Improbable: The First Unanimous NBA MVP, Stephen Curry

In 2009, he “didn’t have the upside of Ricky Rubio or Johnny Flynn”.


For the next couple of years, he was “just a shooter”.


In 2012, he was “injury prone”.


In 2013, he was just “very good”.


In 2014, he was an All-Star.


In 2015, he became a Champion and an MVP.


In 2016, he’s the first MVP selected unanimously, a member of the 50-40-90 club, the scoring champion, broke the record (again) for three-pointers in a season, the 11th back to back MVP, and the third guard ever to do so.


Despite that, there’s still no better way to describe Stephen Curry than the one Steve Kerr used at the press conference the yesterday.



The heights of excellence we saw Curry rise to this year were insane by the standards of every player in the history of the NBA. It may be the greatest offensive season ever. He turned on a dime, knowing shots would go in. He ended a game from a spot most players don’t dare take serious shots from. And he did that stuff regularly. Let’s take a look at the numbers:

30.1 50.4 45.4 90.8 5.4 6.7 2.1

That’s good for leading the league in scoring and steals, as well as the earlier mentioned 50-40-90 clubs, an all-time benchmark for efficiency. To become a member of it at the volume of scoring that Curry does is crazy, even more so with the number of three pointers he takes. Beyond that, it’s the type of shots he takes. He shoots well above the league average (about 60%) in the paint at a clip of 64.5%. He also made 5.1 threes per game, 3.2 per game from 25+ feet. He made those long shots at 44.6%.  If you’re keeping score at home, that’s all-time volume, all-time efficiency, and an earth-shattering amount of long-distance makes.


Curry was a walking highlight reel this year, who ascended to another level after an MVP season, coming in fourth in Most Improved Player voting, something that’s never been done before. Most repeat MVPs continue to be cemented at the top in their repeat year with incremental change, as opposed to such a drastic change. There’s a lot of question about what “value” means in basketball circles these days, and the two prevailing theories on the award are:


  • The best player on the best team. This was the way most saw Curry’s win last year. They got 67 wins, he’s their best guy, so he gets the award. By that logic, you can also award him this year’s MVP, since the Warriors won 73 games.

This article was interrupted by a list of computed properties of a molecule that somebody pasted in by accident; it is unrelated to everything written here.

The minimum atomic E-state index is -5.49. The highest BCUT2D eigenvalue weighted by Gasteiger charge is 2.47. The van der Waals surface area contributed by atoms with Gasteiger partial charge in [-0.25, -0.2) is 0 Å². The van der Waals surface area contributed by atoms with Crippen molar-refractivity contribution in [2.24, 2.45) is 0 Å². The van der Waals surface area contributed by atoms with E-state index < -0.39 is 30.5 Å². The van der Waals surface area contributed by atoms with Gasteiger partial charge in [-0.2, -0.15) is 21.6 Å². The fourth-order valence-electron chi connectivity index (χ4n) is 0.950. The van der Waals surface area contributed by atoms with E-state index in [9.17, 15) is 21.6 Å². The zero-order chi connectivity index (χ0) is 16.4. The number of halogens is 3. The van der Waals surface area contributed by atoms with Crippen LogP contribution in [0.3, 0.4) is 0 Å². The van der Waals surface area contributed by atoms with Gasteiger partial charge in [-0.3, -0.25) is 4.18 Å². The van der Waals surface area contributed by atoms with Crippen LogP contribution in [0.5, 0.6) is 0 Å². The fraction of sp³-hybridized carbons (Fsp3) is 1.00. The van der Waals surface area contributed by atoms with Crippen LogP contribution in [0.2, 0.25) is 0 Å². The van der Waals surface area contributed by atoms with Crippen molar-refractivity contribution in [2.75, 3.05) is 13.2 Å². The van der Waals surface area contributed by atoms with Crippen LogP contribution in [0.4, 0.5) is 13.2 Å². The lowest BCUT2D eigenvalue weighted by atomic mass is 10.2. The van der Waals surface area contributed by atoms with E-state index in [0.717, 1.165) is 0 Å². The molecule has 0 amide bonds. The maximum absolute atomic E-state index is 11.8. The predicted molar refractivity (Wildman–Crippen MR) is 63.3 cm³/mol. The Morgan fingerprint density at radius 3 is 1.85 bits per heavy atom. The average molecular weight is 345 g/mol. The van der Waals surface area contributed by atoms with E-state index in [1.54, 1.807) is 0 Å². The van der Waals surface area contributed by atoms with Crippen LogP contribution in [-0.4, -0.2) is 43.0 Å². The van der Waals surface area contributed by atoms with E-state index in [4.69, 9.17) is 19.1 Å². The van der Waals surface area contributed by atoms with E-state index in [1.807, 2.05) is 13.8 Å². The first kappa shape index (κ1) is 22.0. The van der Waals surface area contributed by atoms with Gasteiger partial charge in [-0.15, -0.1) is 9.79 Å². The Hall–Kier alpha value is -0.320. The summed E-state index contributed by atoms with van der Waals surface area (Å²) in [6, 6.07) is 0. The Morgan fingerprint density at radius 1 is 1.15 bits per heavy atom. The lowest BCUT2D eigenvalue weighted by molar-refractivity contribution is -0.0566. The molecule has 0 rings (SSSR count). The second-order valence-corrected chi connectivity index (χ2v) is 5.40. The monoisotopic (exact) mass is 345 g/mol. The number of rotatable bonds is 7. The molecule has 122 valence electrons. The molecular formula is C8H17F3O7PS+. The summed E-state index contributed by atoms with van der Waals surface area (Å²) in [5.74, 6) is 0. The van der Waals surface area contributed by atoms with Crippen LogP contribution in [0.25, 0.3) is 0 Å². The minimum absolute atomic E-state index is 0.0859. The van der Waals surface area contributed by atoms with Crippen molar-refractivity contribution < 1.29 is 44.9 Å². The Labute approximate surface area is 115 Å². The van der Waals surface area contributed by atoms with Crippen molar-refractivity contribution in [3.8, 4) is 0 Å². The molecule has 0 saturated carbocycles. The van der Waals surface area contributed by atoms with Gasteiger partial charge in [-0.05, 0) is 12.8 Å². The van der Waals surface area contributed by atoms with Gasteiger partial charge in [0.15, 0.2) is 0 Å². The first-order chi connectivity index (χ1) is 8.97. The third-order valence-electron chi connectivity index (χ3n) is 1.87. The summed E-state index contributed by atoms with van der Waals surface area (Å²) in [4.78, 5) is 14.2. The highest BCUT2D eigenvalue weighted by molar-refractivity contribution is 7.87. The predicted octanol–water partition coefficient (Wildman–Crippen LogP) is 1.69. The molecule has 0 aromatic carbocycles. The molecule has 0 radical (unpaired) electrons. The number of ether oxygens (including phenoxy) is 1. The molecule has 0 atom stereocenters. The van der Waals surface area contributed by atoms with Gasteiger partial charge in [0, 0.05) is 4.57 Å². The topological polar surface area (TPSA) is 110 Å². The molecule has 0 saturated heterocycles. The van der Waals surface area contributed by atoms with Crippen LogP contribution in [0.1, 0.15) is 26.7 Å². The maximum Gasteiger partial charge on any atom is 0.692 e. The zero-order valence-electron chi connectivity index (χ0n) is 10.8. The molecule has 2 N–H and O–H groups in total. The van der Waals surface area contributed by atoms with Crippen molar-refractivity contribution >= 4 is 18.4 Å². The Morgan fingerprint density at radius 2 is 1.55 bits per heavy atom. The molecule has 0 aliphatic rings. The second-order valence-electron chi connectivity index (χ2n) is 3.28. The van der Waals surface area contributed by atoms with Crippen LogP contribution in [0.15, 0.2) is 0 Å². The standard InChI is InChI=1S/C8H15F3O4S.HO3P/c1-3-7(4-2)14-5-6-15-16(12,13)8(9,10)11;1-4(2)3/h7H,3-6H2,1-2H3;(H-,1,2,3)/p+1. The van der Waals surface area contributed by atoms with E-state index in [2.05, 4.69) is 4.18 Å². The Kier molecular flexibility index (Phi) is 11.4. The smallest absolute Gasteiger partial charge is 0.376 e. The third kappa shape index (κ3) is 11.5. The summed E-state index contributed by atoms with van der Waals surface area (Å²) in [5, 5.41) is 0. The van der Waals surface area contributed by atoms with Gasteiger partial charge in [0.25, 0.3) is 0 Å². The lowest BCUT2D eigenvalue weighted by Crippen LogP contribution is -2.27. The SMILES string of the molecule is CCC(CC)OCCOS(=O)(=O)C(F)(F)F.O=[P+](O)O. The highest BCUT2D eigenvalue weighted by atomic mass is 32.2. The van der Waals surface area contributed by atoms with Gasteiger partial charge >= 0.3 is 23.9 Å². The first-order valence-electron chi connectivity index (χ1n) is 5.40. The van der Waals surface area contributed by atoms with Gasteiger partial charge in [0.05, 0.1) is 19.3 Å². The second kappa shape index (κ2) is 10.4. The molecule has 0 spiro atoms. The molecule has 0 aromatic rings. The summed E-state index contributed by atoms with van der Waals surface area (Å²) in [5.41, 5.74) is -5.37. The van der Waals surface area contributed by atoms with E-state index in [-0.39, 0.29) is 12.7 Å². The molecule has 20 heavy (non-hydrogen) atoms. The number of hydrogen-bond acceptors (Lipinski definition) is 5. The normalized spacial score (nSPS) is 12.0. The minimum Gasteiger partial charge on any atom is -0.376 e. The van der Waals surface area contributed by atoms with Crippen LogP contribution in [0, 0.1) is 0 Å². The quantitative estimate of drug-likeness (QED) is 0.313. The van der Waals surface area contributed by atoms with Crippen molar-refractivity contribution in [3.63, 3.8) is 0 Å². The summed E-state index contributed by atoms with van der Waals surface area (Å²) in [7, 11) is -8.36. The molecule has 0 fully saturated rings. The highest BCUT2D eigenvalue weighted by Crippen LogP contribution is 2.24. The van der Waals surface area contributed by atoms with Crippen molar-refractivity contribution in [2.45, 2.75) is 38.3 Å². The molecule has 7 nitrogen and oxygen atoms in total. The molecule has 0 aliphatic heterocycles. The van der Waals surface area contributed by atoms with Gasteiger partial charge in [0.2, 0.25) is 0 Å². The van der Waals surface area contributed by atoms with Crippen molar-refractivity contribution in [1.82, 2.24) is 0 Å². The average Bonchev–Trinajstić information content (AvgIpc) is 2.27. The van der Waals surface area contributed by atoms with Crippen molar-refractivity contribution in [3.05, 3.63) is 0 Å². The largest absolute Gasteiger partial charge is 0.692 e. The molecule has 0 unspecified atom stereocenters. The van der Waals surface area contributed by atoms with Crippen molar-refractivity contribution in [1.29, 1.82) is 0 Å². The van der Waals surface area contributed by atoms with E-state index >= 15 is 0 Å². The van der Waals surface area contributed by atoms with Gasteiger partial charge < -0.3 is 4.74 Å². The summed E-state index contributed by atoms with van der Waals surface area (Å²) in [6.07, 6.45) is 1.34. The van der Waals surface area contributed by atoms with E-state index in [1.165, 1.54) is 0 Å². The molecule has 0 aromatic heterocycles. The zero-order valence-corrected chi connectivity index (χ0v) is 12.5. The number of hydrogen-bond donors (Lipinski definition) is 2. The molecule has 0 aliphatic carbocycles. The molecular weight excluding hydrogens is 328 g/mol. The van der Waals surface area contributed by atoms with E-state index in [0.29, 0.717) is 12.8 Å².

• Which player’s team would suffer the most without him? This was the argument for James Harden last year, or one that could be made for Damian Lillard on his overachieving Blazers this year. This is the method that makes a lot of people resent Curry’s trophy, because this is how they see value.


I’d say that this year, more than last year, Curry satisfies both definitions. He’s definitely the best player on the best team, since Golden State just finished up the best regular season ever. As for the second, you have to think a little differently. While it might sound like the same idea technically, there’s a philosophical difference. Instead of asking “whose team would be the worst without him”, think “who does the best job of making his team better”.


Yes, the Warriors are very good without Curry. Probably an upper-50’s win team. Yes, they have done well in the playoffs without him (though against teams with glaring weaknesses that probably shouldn’t be where they are). But he makes them transcendent. Without Curry, the Warriors are a good team. With him, they’re great. Without Harden last year, the Rockets probably suck. Same with the Trailblazers this year and Lillard. But in the grand scheme of things, the “value” of those players is closer than you think. It’s just that at that point, it becomes the classic argument of whether you should reward bad to good or good to great (read: historic). Curry completely deserved to be a unanimous MVP this year, for all the records, all the wins, and all the remarkableness of this season.


Should it have happened before? Yes. But that’s not a testament to some watering down of the league, or weakening of competition. It’s a failure on the part of voters. LeBron not getting a unanimous win in 2013 isn’t because the league is weaker now, it’s because this year no moron decided to vote for Carmelo Anthony. This took a perfect storm of dominance, historical impact, visibility, and intelligent voting to happen.


We just watched a slight-framed, 6’3 guard dominate the NBA in a way no one has ever seen, and 402 three-pointers was just the tip of the iceberg. We just watched a kid who wasn’t heavily recruited out of high school, was told to “try and walk on” at his father’s alma mater, and spent his early career being taken at a surface view earn the first-ever unanimous MVP award. It’s awesome, fun, deserved, and a million other things. But more than anything, it’s improbable.

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